Metal forming – the art of non-destructive production

A metal has two limitations which are intrinsic to how it can be processed: yield and tensile strengths. 

A metal will resort to its original form up to a specific level of force. This force is the "yield strength". It provides information about the metal's elasticity for the forming processes.

If the metal is subjected to forces beyond the yield strength, it will begin to deform. The range of deformation is referred to as the tensile strength. This provides the information required to form metal components. If the metal is stressed to the point of tearing, its tensile strength has been exceeded.

Forming methods

Forming methods include pressing, bending, stamping, bulging, stretching and deep drawing. The metal's mass remains the same whatever method is applied. Depending on the requirements, forming permits a wide range of possibilities. Large-scale forming is achieved through hydroforming and deep drawing.

Conventional deep drawing for efficient production

Deep drawing is the cold forming of sheet metal through compression. A punch is driven in a linear motion into a die. The metal deforms and is pressed into the die. The resulting form from deep drawing undergoes extensive change  and can be used for dimensions not possible using other methods. 

The finished product is indistinguishable from the original sheet metal. Under the right conditions, deep drawing is a fast, efficient tried and tested method for producing large series of identically formed products. But it requires very fine tuning: the choice of metal and machine as well as the design of the tool must match each other precisely. This requires skill and experience. Not every metal is suited to this method.

Hydroforming: flexible forming using water

A disadvantage of deep drawing is that forming takes place only in a linear direction. The punch is incapable of changing direction during the procedure. Deep drawn products are therefore always cylindrical or rectangular. Hydroforming is therefore available to produce any type of form from sheet metal.  The main difference to deep drawing is the use of highly pressurized water in place of a punch.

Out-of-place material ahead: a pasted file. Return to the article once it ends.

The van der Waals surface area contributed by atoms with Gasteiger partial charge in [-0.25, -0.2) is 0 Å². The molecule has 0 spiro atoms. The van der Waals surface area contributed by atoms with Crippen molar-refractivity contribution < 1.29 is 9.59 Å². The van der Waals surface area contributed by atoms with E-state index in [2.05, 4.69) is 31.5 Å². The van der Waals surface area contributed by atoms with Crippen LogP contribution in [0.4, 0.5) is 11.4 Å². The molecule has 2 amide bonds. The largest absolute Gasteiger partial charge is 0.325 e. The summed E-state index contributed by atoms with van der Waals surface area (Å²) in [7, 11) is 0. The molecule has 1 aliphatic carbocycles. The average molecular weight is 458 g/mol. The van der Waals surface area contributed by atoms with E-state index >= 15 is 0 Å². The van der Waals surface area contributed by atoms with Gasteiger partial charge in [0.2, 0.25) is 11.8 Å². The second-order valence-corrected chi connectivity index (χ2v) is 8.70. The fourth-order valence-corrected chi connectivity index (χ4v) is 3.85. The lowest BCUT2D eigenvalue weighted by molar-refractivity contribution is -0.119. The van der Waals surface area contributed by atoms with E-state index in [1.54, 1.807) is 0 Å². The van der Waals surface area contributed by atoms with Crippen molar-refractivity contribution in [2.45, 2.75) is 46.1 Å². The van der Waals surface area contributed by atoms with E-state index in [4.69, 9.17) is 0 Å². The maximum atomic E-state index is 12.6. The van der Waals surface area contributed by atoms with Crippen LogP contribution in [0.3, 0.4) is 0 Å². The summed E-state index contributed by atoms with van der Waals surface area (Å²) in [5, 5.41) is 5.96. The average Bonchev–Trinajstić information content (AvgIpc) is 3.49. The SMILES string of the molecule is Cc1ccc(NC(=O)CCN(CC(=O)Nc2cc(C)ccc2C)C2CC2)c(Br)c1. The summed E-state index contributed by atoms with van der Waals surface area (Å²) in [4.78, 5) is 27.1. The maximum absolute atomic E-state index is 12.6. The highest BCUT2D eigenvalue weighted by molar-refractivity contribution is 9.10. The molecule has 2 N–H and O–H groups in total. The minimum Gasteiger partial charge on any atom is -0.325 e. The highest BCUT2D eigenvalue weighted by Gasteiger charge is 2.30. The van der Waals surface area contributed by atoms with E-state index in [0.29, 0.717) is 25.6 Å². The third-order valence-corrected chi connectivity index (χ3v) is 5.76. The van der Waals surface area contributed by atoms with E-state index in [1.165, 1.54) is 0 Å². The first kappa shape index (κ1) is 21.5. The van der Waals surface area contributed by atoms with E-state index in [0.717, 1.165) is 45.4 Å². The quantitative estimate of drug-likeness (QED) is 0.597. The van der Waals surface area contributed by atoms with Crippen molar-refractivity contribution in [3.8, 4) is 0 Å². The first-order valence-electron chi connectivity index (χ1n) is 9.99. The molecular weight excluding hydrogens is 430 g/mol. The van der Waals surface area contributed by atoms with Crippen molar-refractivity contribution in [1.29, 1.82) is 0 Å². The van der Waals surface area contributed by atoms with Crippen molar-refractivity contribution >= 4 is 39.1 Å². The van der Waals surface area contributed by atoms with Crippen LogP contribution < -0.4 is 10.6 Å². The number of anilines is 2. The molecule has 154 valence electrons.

A blank form is used in hydroforming. The tool comprises fixing points for the primary material, and cavities into which the sheet is to be drawn. After sealing the machine, highly pressurized water is injected onto the blank. The pressure is equally dispersed and the sheet metal forms perfectly to the interior sides.  The metal is precision formed according to the requirements and is then removed from the machine. 

The only disadvantage in hydroforming is its slightly slower rate of production. The tools are however much less expensive to produce and have much lower wear properties than conventional deep drawing.

Deep drawing and hydroforming for successful production

Metal forming is an art. Hydroforming is the ideal companion to deep drawing. We offer our customers the expertise to provide alternative options in our production processes.